Enabling the User namespace in Ubuntu 13.10 Saucy

If you have used Docker or Linux Containers (LXC) in the current version of Ubuntu (13.10 Saucy Salamander), you will have noticed that it doesn’t come with the User namespace activated by default:

root@server:~# lxc-checkconfig
--- Namespaces ---
Namespaces: enabled
Utsname namespace: enabled
Ipc namespace: enabled
Pid namespace: enabled
User namespace: missing
Network namespace: enabled
Multiple /dev/pts instances: enabled

--- Control groups ---
Cgroup: enabled
Cgroup clone_children flag: enabled
Cgroup device: enabled
Cgroup sched: enabled
Cgroup cpu account: enabled
Cgroup memory controller: enabled
Cgroup cpuset: enabled

--- Misc ---
Veth pair device: enabled
Macvlan: enabled
Vlan: enabled
File capabilities: enabled

The fully supported versions of LXC and the user namespace are planned to be included in the next Long Term Release of Ubuntu: Ubuntu 14.04 (Trusty Tahr). However, the kernel that ships with Ubuntu 13.10 (3.10) already has support for user namespaces if you want to try it out before then, but it’s deactivated by default.

Setting up the environment

From a vanilla Ubuntu 13.10 64-bit installation, we have to first set up our development environment for the kernel reconfiguration:

sudo apt-get update
sudo apt-get install -y git fakeroot ncurses-dev
sudo apt-get build-dep -y linux-image-$(uname -r)

Then, download the latest kernel sources from Ubuntu’s git repository:

git clone git://kernel.ubuntu.com/ubuntu/ubuntu-saucy.git

Configuring the kernel

In order to start the kernel configuration process, we can run the following:

cd ubuntu-saucy/
chmod a+x debian/scripts/*
chmod a+x debian/scripts/misc/*
fakeroot debian/rules clean
fakeroot debian/rules editconfigs

The last command will go through all the architectures supported and ask us if we want to change the default configuration for it. In our case, we only want to configure the amd64 architecture:

Do you want to edit config: amd64/config.flavour.generic? [Y/n]

If we press enter we will get into the kernel configuration screen for the amd64 architecture. To activate the user namespace, we have to first deactivate XFS support (this will likely change in future versions of the kernel). To do so, we navigate to File Systems -> XFS filesystem support and press N to deactivate. Then, if we navigate to General setup -> Namespaces support we will see that a new entry User namespace (NEW) has appeared. Activate it by pressing Y.

There are other options in the kernel related to LXC/Docker that are worth mentioning:

  • If we want to activate cgroup’s memory swap controller in the kernel configuration without the need to append cgroup_enable=memory swapaccount=1 to our GRUB configuration later on, we can do it by just activating the entry General setup -> Control Group support -> Memory Resource Controller Swap Extension enabled by default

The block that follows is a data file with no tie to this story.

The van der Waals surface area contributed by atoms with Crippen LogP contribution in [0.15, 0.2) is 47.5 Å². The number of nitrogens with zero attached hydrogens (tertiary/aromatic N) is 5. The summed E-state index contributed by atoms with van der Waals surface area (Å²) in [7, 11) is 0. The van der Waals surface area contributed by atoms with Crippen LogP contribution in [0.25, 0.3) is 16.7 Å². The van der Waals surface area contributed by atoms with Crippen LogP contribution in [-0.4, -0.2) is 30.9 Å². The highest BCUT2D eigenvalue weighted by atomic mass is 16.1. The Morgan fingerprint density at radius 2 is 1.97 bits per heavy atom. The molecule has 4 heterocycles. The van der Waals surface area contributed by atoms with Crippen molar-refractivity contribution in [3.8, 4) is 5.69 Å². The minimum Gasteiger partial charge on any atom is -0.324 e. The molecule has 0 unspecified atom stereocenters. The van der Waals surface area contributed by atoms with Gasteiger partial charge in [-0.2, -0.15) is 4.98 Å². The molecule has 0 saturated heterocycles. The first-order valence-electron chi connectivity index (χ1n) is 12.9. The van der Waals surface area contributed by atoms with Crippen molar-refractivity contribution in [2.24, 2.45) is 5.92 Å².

• If we want to increase the security of our containers and prevent non-privileged users from running the dmesg command, we can activate the option Security options -> Restrict unprivileged access to the kernel syslog

  • If we want to activate the AUFS filesystem support in our kernel without the need to install the linux-image-extra package later on, we can bundle AUFS in the main kernel configuration at this point by activating Ubuntu Supplied Third-Party Device Drivers -> Aufs (Advanced multi layered unification filesystem) support pressing Y

To exit, press ESC ESC to go back until you get a prompt to save the changes. Save them and exit the wizard. You can skip configuring the remaining architectures.

Building and installing the kernel

Once configured, we are ready to compile the kernel by executing:

fakeroot debian/rules clean
fakeroot debian/rules binary-headers binary-generic skipabi=true skipmodule=true

The skipabi=true and skipmodule=true flags are to skip some checks of the kernel compilation process that are used when building official kernels. After the kernel is compiled and packaged, we’ll have the following files in the parent folder:

linux-headers-3.11.0-15_3.11.0-15.23_all.deb
linux-headers-3.11.0-15-generic_3.11.0-15.23_amd64.deb
linux-image-3.11.0-15-generic_3.11.0-15.23_amd64.deb
linux-image-extra-3.11.0-15-generic_3.11.0-15.23_amd64.deb
linux-tools-3.11.0-15-generic_3.11.0-15.23_amd64.deb

In our case, we just want to install the kernel headers and the main image, and restart:

sudo dpkg -i linux-headers*.deb
sudo dpkg -i linux-image-3*.deb
sudo shutdown -r now

Once the host is up and running again, we can check that the user namespace has been activated:

root@server:~# lxc-checkconfig
--- Namespaces ---
Namespaces: enabled
Utsname namespace: enabled
Ipc namespace: enabled
Pid namespace: enabled
User namespace: enabled
Network namespace: enabled
Multiple /dev/pts instances: enabled

--- Control groups ---
Cgroup: enabled
Cgroup clone_children flag: enabled
Cgroup device: enabled
Cgroup sched: enabled
Cgroup cpu account: enabled
Cgroup memory controller: enabled
Cgroup cpuset: enabled

--- Misc ---
Veth pair device: enabled
Macvlan: enabled
Vlan: enabled
File capabilities: enabled

That’s it!

Docker and the user namespace

Docker does not yet support the use of user namespaces for its containers, but for the impatients, it’s possible to make it work in the current version (0.7.1) by hacking the code a little bit. But let’s save that for another blog post!

Thanks for reading!


References and useful links

Sr Engineering Manager @ Docker

Posted in Tutorial

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